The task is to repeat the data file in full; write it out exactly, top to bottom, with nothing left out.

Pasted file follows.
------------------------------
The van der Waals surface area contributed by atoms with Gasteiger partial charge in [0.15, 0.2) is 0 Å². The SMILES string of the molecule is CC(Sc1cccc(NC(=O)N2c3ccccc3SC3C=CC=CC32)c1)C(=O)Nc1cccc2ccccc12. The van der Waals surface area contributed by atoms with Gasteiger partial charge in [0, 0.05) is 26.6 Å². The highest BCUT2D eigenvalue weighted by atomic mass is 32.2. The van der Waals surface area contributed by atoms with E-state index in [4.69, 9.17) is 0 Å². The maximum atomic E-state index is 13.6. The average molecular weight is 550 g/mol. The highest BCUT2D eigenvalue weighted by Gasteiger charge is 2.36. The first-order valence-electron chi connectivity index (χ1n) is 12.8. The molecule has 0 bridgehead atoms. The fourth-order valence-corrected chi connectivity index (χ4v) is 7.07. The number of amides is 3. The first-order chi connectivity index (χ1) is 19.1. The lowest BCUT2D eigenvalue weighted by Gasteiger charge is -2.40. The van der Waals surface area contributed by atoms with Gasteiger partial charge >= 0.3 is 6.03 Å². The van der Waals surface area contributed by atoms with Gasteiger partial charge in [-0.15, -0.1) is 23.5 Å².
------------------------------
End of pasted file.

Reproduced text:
The van der Waals surface area contributed by atoms with Gasteiger partial charge in [0.15, 0.2) is 0 Å². The SMILES string of the molecule is CC(Sc1cccc(NC(=O)N2c3ccccc3SC3C=CC=CC32)c1)C(=O)Nc1cccc2ccccc12. The van der Waals surface area contributed by atoms with Gasteiger partial charge in [0, 0.05) is 26.6 Å². The highest BCUT2D eigenvalue weighted by atomic mass is 32.2. The van der Waals surface area contributed by atoms with E-state index in [4.69, 9.17) is 0 Å². The maximum atomic E-state index is 13.6. The average molecular weight is 550 g/mol. The highest BCUT2D eigenvalue weighted by Gasteiger charge is 2.36. The first-order valence-electron chi connectivity index (χ1n) is 12.8. The molecule has 0 bridgehead atoms. The fourth-order valence-corrected chi connectivity index (χ4v) is 7.07. The number of amides is 3. The first-order chi connectivity index (χ1) is 19.1. The lowest BCUT2D eigenvalue weighted by Gasteiger charge is -2.40. The van der Waals surface area contributed by atoms with Gasteiger partial charge >= 0.3 is 6.03 Å². The van der Waals surface area contributed by atoms with Gasteiger partial charge in [-0.15, -0.1) is 23.5 Å².